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This is a transcript of a talk given by Mikel Maron in November 2006

Hello. I'm Mikel Maron. I'm a web developer, and I work a lot with maps. And here I'm going to talk about OpenStreetMap.

OpenStreetMap is a project to create a free, global map. It is created entirely by volunteers and allows you to view edit and use geographical data, in a collaborative way, anywhere on Earth.

With cheap, consumer-level, Global Positioning System units, we walk cycle and drive streets and countryside and collect data.

We upload those traces in a common database. This image show tracks contributed by a London courier company over two days.

And we trace over those GPS tracks to make a map. Editing is completely open and all revisions are saved, like Wikipedia.

So you might ask .. Why?

Licensing mapping data is expensive, and out of range of average developers and users.

There are Google Maps and other free mapping services, but it's a red herring. You can't use it as you wish.

For instance, you can't use "free maps" in print .. so every group and gallery must design their own.

And you can't use "free maps" on navigation devices. That costs money.

And there's problems with the data. This applies to all the "free maps", not just Google Maps. Here we're looking at the area below Brighton Station, the New England Quarter. None of the new roads there are shown. Mapping providers are always a year or two out of date.

And they're selective with what they show. Usually they're automobile focused. Here's the Lanes and the Pavilion Gardens .. many pedestrian lanes are missing, and the Pavilion missing entirely.

And most of the developing world is completely out of luck. Mumbai is just a white blob, with no greater detail.

The larger answer to why .. geographic data is so core to how we understand the world, by necessity it must be in the commons.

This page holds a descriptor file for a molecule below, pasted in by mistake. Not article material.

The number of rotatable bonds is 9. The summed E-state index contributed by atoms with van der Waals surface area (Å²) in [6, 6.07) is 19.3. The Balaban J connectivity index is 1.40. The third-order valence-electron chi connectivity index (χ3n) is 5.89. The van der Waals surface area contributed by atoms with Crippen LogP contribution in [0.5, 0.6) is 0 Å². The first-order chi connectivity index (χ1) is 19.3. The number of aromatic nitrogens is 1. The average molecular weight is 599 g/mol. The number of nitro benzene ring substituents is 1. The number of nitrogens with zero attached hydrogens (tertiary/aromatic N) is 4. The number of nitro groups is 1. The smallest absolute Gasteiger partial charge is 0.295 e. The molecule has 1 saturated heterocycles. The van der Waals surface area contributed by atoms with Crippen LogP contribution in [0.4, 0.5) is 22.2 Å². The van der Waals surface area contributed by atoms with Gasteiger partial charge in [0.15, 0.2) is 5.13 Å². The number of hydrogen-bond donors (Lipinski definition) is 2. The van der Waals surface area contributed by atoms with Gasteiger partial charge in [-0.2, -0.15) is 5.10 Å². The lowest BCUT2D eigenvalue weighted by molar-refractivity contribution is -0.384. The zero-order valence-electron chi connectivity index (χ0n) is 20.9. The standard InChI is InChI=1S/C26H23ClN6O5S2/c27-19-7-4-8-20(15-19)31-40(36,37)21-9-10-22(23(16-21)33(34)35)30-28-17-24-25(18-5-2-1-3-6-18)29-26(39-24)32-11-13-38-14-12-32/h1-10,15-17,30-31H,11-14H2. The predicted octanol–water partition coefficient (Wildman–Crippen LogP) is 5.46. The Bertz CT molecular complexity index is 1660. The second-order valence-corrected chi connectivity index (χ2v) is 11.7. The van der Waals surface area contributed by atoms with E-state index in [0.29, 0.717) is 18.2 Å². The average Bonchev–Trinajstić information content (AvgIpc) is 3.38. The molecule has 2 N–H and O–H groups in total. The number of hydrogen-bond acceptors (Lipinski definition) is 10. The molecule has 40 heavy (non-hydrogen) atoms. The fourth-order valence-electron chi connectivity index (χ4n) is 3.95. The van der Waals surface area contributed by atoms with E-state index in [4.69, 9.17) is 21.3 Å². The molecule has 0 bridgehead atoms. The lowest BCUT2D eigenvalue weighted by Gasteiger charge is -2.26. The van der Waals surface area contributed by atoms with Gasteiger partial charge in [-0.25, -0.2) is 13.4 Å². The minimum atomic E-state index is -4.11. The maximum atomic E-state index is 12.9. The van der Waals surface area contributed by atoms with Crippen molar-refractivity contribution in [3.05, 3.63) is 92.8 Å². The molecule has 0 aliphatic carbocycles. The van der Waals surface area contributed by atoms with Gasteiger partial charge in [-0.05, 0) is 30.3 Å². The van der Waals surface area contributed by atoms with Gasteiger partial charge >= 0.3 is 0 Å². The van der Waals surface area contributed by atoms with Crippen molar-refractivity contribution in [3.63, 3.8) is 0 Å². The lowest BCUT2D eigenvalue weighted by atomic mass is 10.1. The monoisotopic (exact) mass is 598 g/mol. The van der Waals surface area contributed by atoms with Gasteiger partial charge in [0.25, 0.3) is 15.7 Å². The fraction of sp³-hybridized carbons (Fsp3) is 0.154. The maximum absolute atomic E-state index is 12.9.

And doing OpenStreetMap is fun. You find places you'd never see otherwise.

How are we doing? It's exponential growth. This is OpenStreetMap for the Isle of Wight. We held a workshop in May and mapped 100% of the island in one weekend.

This is Copenhagen Denmark. The entire city, even the airport, is mapped.

We have more than 3000 users, about 40 million GPS points, and 4 million streets. It looks like the UK will be complete in 2008.

And just so you realize we are serious .. multimap is funding OpenStreetMap development, nestoria (a UK real estate web site) is using our data, and the Guardian started a campaign, Free our data, inspired in part by OpenStreetMap.

In September, we kicked off OpenStreetMap in Brighton with a workshop of about a dozen people.

Since then, we've collected GPS tracks over a large portion of the city.

This is the map before we started in September. Only bits of the major roads were mapped.

And as of a couple weeks ago, this is what we've mapped.

The central wedge of Brighton is completely mapped. Down London Road and the Old Steine, across the sea front, and up Montpelier Rd to Seven Dials. Below the station, you see that OpenStreetMap is the first map of the New England Quarter. All the pedestrian lanes are mapped. And all the green space, parks and gardens.

This is Preston Park. I went a little overboard with detail here, including the cycle track and bowling greens.

We're on track to complete Brighton this Spring, from the Downs in the north and east, to the River Adur in the West.

This will be a community resource .. available for use by schools, community groups, and local business.

And we hope that Brighton and Hove Council will help maintain it by keeping us updated with notifications of changes in the streets and city.

Thanks very much! There's links to OpenStreetMap and my contact details.

See also